I first started this approach almost 25 years ago, after taking a wonderful conducting class with Roger Nierenberg. Roger suggested we study the Beethoven symphonies by listening to LPs at 78 RPM, rather than the usual 33. For those of you who have never used a record player, that meant that the music zipped by at more than twice the speed, and distorted the treble pitches into the stratosphere. In other words, the foreground of the music was unintelligible. What you could hear with complete clarity, though, was the background – the form, the phrasing, the harmonic rhythm – and the dramatic pacing.

That experience has had a huge influence on my relationship to form and consequently on my approach to composing. I heard how well-balanced Beethoven’s forms were – not balanced in a rationalized, equational way, but in a way that was always organic and compelling.

Of course, as I noted before, there are many ways to think of foreground, middleground and background. Sometimes I think of it as what the music says, what it does, and what it is thinking. But that’s a topic to tackle in another post.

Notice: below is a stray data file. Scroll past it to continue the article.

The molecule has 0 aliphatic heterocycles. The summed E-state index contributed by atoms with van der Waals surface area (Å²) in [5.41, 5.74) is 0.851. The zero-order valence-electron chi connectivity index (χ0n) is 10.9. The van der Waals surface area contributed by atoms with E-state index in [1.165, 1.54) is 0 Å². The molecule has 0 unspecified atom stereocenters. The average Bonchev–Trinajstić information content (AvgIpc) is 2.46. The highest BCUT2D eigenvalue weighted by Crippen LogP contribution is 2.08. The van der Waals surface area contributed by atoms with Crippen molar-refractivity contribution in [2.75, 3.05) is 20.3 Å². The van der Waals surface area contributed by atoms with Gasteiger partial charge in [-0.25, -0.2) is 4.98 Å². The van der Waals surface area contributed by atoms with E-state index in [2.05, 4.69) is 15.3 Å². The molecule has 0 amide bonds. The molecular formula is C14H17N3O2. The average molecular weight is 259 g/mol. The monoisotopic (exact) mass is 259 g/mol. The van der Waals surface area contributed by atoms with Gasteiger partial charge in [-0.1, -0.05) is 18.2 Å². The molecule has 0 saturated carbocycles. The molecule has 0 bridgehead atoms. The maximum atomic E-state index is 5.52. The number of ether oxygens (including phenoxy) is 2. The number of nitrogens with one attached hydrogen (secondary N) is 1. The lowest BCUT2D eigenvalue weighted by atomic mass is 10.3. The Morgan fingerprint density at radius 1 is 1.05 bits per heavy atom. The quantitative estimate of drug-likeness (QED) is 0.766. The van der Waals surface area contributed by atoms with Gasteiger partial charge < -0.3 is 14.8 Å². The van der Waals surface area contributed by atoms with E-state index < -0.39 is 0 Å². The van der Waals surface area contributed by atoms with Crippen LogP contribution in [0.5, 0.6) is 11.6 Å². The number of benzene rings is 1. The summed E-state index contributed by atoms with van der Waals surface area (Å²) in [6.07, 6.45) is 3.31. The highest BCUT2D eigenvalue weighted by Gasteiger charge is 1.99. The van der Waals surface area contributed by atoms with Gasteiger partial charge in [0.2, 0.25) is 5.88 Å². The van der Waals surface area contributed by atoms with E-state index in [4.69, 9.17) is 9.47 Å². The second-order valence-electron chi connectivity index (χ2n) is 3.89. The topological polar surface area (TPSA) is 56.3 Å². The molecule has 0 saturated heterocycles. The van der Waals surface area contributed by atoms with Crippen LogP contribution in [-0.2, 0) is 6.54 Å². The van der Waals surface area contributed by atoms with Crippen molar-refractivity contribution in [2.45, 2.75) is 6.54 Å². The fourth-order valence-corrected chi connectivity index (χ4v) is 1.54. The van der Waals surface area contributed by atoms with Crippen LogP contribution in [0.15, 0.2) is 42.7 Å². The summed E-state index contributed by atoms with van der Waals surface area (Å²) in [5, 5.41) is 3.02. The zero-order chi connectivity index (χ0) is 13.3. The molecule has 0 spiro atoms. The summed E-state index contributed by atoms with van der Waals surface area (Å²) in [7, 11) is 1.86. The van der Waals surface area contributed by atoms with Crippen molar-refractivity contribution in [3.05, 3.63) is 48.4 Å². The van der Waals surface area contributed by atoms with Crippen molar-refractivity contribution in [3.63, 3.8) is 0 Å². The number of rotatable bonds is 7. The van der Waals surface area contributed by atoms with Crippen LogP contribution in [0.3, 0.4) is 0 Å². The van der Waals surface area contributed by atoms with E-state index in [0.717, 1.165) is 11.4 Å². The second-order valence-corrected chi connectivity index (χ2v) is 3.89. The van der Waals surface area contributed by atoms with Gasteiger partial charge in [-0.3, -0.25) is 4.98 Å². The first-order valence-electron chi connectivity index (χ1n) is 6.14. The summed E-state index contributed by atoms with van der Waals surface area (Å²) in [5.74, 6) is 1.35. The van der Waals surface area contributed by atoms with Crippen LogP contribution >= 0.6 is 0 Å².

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I’ve always promised myself I would never write a woodwind quintet. I’ve just never liked how the four-woodwinds-plus-horn combo sounds. And there are so many dreadful pieces written for that combination, I didn’t want to add to the pile of dreck.

But deciding what I am going to do is one thing. Life is another.

I just completed a six-minute woodwind quintet called Child’s play, and I’m astonished at how well it works. For an instrumental grouping that previously never appealed to me, it’s amazing how comfortably it has adapted itself to my language.

What’s next? I’m going to have to take another look at that list of things I’ve promised myself I would never do.